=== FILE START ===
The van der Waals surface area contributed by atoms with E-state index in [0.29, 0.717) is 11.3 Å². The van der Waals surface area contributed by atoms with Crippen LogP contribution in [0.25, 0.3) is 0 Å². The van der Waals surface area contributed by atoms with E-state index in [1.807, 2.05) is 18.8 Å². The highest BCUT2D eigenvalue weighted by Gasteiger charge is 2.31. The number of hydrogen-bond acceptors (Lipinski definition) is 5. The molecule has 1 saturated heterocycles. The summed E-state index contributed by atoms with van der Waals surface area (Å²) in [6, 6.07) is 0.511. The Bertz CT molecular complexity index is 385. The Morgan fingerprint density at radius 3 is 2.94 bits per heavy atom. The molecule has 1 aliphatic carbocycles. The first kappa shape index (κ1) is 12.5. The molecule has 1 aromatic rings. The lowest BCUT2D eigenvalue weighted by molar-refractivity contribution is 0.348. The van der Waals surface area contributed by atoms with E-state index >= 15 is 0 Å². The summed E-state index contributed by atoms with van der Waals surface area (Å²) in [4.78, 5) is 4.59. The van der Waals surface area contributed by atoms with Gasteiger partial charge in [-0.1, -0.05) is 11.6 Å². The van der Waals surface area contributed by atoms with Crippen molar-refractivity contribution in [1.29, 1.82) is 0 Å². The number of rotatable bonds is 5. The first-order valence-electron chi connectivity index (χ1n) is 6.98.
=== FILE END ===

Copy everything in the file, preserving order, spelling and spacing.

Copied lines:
The van der Waals surface area contributed by atoms with E-state index in [0.29, 0.717) is 11.3 Å². The van der Waals surface area contributed by atoms with Crippen LogP contribution in [0.25, 0.3) is 0 Å². The van der Waals surface area contributed by atoms with E-state index in [1.807, 2.05) is 18.8 Å². The highest BCUT2D eigenvalue weighted by Gasteiger charge is 2.31. The number of hydrogen-bond acceptors (Lipinski definition) is 5. The molecule has 1 saturated heterocycles. The summed E-state index contributed by atoms with van der Waals surface area (Å²) in [6, 6.07) is 0.511. The Bertz CT molecular complexity index is 385. The Morgan fingerprint density at radius 3 is 2.94 bits per heavy atom. The molecule has 1 aliphatic carbocycles. The first kappa shape index (κ1) is 12.5. The molecule has 1 aromatic rings. The lowest BCUT2D eigenvalue weighted by molar-refractivity contribution is 0.348. The van der Waals surface area contributed by atoms with E-state index >= 15 is 0 Å². The summed E-state index contributed by atoms with van der Waals surface area (Å²) in [4.78, 5) is 4.59. The van der Waals surface area contributed by atoms with Gasteiger partial charge in [-0.1, -0.05) is 11.6 Å². The van der Waals surface area contributed by atoms with Crippen molar-refractivity contribution in [1.29, 1.82) is 0 Å². The number of rotatable bonds is 5. The first-order valence-electron chi connectivity index (χ1n) is 6.98.